God hates me for what I have become, I hate myself so much that God— he has given up on me. Let’s face it, my hope evaporated long ago, it is a wonder that no one in my life wants anything to do with this lost soul. “I am here for you—always,” the darkness tells me. Can I fight this— is there something I can do? Probably not. My life is this mess. The Chaos. I created a monster inside me.
The darkness begins to consume, first my mind— and then my body. The darkness is just outside my door, it tells me this is the right thing. “Death is just mean to an end— the end of the infinite agony,” he tells me. “Give in, your life is not worth living. Give in, it will be painless.” Thoughts devour any shred of hope. The darkness wants to win. It just might.
I find myself on edge again— a familiar place, but this time it is different. I lay out the pills tidily in front of me. Counting. Thinking. “Yes,” exclaims the darkness, “this is who you are now.” How many sleeping pills does it take to sleep forever? This becomes routine— a nightly ritual that never changes. I tell myself every night, this is the night. “You must do this now,” the darkness hovers just beside me, “this is your destiny.” A flood of my past consumes my present. There is no future.
What does life mean anymore? I continue to perish in sinking into darkness. Forever. Darkness, my best friend— and worst enemy. Depression my frequent companion, never leaving me. My darkest depression. Will I give in?
I am doing something unorthodox today here on The Bipolar Writer. I hope that I have created a place where my fellow mental health sufferers can have a “safe place” to discuss their own issues. I often get emails from many who are seeking help or guidance or just want to talk about things. I want everyone who comes to this blog to know that if you are suicidal there is always someone here, I am always here to talk.
The unorthodox part is that today I am going to give my number to my followers if you are suicidal and you don’t want to reach out to help-lines (I have learned recently that they are not always great.) So, if you need to chat you can text me anytime. I will get back to you as soon as humanly possible. As a mental health advocate and someone who has been through the worst parts of mental illness alone, I want you to know I am a lifeline.
You are not alone. Suicide is not the answer. Again, I am always here to talk anytime.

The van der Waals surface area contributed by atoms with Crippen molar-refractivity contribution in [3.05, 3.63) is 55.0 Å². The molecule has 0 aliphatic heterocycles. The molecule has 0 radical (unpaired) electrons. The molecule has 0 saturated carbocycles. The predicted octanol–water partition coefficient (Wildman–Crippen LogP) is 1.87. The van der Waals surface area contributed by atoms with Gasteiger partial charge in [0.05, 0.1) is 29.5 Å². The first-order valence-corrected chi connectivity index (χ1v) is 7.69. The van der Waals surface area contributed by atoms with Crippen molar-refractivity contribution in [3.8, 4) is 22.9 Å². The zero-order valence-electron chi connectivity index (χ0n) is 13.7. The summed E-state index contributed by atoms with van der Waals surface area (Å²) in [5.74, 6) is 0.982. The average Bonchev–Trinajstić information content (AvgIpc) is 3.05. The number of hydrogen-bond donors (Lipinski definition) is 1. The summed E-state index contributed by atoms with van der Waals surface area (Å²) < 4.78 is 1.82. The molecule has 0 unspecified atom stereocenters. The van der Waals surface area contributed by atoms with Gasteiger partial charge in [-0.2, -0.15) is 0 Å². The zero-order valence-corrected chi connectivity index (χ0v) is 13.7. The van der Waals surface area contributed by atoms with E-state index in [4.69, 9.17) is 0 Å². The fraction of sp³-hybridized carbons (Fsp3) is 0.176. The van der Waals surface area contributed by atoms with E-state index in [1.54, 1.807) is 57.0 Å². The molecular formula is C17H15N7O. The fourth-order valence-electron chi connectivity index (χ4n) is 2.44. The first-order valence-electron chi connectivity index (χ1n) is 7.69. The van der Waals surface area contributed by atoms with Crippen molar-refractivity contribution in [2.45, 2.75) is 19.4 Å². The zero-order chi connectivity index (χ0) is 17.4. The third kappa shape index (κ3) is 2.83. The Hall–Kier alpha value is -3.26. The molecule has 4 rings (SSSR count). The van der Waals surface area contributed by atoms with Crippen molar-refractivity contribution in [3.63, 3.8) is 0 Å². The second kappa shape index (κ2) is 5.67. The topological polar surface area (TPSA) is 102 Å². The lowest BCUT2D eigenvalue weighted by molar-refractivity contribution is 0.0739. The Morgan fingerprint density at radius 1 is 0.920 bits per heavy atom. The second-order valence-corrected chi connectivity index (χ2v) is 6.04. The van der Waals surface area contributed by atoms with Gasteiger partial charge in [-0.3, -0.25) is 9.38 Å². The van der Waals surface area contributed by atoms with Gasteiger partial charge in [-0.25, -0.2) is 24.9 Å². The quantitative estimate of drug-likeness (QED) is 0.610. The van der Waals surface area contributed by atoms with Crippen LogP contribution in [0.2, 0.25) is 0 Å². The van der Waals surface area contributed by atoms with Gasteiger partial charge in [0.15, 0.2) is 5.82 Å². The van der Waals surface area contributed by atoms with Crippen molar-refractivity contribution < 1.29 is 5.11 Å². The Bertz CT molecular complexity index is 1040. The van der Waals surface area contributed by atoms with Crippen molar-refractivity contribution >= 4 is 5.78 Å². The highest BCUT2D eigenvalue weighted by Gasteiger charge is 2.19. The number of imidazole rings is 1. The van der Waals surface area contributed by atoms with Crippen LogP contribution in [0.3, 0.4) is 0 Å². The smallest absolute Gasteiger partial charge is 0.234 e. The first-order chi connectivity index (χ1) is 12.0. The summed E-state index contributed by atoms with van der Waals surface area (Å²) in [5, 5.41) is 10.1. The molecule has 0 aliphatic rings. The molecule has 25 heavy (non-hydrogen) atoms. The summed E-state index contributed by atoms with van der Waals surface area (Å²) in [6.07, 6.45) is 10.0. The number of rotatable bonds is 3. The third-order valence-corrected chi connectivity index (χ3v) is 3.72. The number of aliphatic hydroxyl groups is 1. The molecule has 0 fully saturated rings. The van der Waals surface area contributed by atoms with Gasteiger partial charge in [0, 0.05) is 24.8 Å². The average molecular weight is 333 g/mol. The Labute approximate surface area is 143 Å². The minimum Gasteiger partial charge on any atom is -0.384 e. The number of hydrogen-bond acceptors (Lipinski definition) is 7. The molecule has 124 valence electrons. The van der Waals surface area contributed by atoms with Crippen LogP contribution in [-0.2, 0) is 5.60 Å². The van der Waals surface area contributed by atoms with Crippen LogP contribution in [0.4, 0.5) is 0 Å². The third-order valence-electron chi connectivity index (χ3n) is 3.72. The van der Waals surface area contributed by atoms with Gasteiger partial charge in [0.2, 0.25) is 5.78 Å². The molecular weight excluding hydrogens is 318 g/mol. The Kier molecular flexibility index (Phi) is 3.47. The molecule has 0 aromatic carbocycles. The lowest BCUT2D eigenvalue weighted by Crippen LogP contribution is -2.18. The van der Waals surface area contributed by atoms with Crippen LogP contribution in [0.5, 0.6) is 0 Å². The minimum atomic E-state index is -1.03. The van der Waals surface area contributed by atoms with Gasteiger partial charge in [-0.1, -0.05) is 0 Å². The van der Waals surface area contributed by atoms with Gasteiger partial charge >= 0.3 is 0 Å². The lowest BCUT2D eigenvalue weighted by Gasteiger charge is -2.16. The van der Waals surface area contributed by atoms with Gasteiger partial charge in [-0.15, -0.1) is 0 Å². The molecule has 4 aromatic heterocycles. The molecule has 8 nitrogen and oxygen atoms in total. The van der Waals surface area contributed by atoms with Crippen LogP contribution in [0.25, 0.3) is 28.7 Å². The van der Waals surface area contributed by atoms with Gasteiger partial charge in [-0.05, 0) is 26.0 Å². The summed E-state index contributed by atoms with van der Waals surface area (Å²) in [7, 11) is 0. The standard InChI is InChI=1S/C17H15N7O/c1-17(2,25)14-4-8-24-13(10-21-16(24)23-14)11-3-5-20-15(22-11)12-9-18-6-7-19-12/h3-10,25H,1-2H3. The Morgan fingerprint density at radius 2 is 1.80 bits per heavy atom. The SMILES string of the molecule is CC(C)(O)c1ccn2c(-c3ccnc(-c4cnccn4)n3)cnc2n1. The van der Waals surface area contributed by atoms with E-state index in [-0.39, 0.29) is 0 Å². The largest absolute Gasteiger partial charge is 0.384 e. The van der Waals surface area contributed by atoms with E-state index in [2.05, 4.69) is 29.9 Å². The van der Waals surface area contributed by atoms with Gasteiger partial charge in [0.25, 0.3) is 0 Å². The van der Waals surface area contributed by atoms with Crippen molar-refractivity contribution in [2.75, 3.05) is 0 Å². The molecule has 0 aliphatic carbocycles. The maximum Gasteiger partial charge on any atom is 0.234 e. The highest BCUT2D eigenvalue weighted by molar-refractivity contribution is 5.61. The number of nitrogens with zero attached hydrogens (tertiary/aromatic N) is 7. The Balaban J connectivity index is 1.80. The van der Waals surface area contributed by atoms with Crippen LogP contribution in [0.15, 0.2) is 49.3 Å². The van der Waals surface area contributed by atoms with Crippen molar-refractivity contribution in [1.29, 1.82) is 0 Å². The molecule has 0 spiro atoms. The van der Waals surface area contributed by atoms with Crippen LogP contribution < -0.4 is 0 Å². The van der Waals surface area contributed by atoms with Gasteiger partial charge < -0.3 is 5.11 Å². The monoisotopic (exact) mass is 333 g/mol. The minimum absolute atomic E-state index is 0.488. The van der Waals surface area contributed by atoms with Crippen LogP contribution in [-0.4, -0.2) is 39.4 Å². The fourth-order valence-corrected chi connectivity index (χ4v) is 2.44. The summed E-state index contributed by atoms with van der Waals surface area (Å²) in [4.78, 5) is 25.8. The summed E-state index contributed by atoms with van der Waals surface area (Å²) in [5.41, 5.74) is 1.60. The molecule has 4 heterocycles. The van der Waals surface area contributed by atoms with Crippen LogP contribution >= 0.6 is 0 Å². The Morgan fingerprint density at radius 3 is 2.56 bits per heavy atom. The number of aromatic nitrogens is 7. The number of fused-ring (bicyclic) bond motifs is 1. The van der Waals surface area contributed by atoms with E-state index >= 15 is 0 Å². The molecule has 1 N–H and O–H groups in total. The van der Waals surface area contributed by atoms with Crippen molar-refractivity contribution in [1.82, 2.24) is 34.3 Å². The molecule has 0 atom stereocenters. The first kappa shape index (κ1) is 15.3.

I will admit that 2020 for The Bipolar Writer Collaborative blog has been nothing short of impressive. Writers, of the blog you were used to seeing from month to month, have either stopped writing here or in general. There have also been some new amazing writers, and I also want to point out those who stayed the course that I want to commend. You, my fellow writers, have made this blog go from an idea to a global viewing audience.
I miss and long for the days where writing on here daily was a reality for me, and I am making an effort to, when it feels right in the now, to share my experiences. An event or situation came up recently that has shed some light on how isolated I have been since March. It was my mother’s death that was the catalyst, but COVID-19 gave me a reason not to be a part of life. I was not living, and there was so much pain in my life. The worst part was that I was up to my old way of doing things, not feeling the feels. In short, I was suppressing all feeling and numbing the pain.
Back to the situation, I had a suicide plan in place, and I will not make excuses for the why, but say I was in unbearable pain, and my natural default was to turn to the one place I never thought I would go, again–suicide. Life is the way it is, and I talked myself out of the plan and reached out to someone that put me on a safety plan after a day. This was just last month, and so it is still raw, and the safety plan is still in place. I want to be more vulnerable here on my blog. Talking about suicide is something that I do but always about the past, but I have a new appreciation for how people like me can go that low. There is nothing wrong with suicide.